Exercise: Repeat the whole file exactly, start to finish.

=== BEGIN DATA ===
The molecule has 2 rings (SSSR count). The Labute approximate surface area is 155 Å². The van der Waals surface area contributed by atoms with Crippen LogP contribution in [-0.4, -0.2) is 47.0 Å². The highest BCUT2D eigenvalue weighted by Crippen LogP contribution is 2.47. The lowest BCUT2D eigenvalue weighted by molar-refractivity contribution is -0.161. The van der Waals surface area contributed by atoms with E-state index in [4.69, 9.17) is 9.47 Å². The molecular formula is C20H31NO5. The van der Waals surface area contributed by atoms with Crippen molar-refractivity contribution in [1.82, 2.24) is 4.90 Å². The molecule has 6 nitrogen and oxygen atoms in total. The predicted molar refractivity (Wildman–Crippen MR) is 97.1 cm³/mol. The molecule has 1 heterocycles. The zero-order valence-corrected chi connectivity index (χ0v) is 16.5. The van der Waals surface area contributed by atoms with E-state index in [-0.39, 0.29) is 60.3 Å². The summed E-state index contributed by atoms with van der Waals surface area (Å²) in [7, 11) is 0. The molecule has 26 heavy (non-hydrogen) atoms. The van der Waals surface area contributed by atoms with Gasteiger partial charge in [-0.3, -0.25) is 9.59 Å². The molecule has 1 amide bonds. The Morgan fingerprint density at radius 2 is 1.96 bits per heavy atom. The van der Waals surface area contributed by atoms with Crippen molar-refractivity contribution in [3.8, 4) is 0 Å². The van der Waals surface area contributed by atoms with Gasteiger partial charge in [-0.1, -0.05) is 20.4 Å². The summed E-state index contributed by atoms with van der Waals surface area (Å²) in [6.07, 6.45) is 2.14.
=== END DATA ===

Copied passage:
The molecule has 2 rings (SSSR count). The Labute approximate surface area is 155 Å². The van der Waals surface area contributed by atoms with Crippen LogP contribution in [-0.4, -0.2) is 47.0 Å². The highest BCUT2D eigenvalue weighted by Crippen LogP contribution is 2.47. The lowest BCUT2D eigenvalue weighted by molar-refractivity contribution is -0.161. The van der Waals surface area contributed by atoms with E-state index in [4.69, 9.17) is 9.47 Å². The molecular formula is C20H31NO5. The van der Waals surface area contributed by atoms with Crippen molar-refractivity contribution in [1.82, 2.24) is 4.90 Å². The molecule has 6 nitrogen and oxygen atoms in total. The predicted molar refractivity (Wildman–Crippen MR) is 97.1 cm³/mol. The molecule has 1 heterocycles. The zero-order valence-corrected chi connectivity index (χ0v) is 16.5. The van der Waals surface area contributed by atoms with E-state index in [-0.39, 0.29) is 60.3 Å². The summed E-state index contributed by atoms with van der Waals surface area (Å²) in [7, 11) is 0. The molecule has 26 heavy (non-hydrogen) atoms. The van der Waals surface area contributed by atoms with Gasteiger partial charge in [-0.3, -0.25) is 9.59 Å². The molecule has 1 amide bonds. The Morgan fingerprint density at radius 2 is 1.96 bits per heavy atom. The van der Waals surface area contributed by atoms with Crippen molar-refractivity contribution in [3.8, 4) is 0 Å². The van der Waals surface area contributed by atoms with Gasteiger partial charge in [-0.1, -0.05) is 20.4 Å². The summed E-state index contributed by atoms with van der Waals surface area (Å²) in [6.07, 6.45) is 2.14.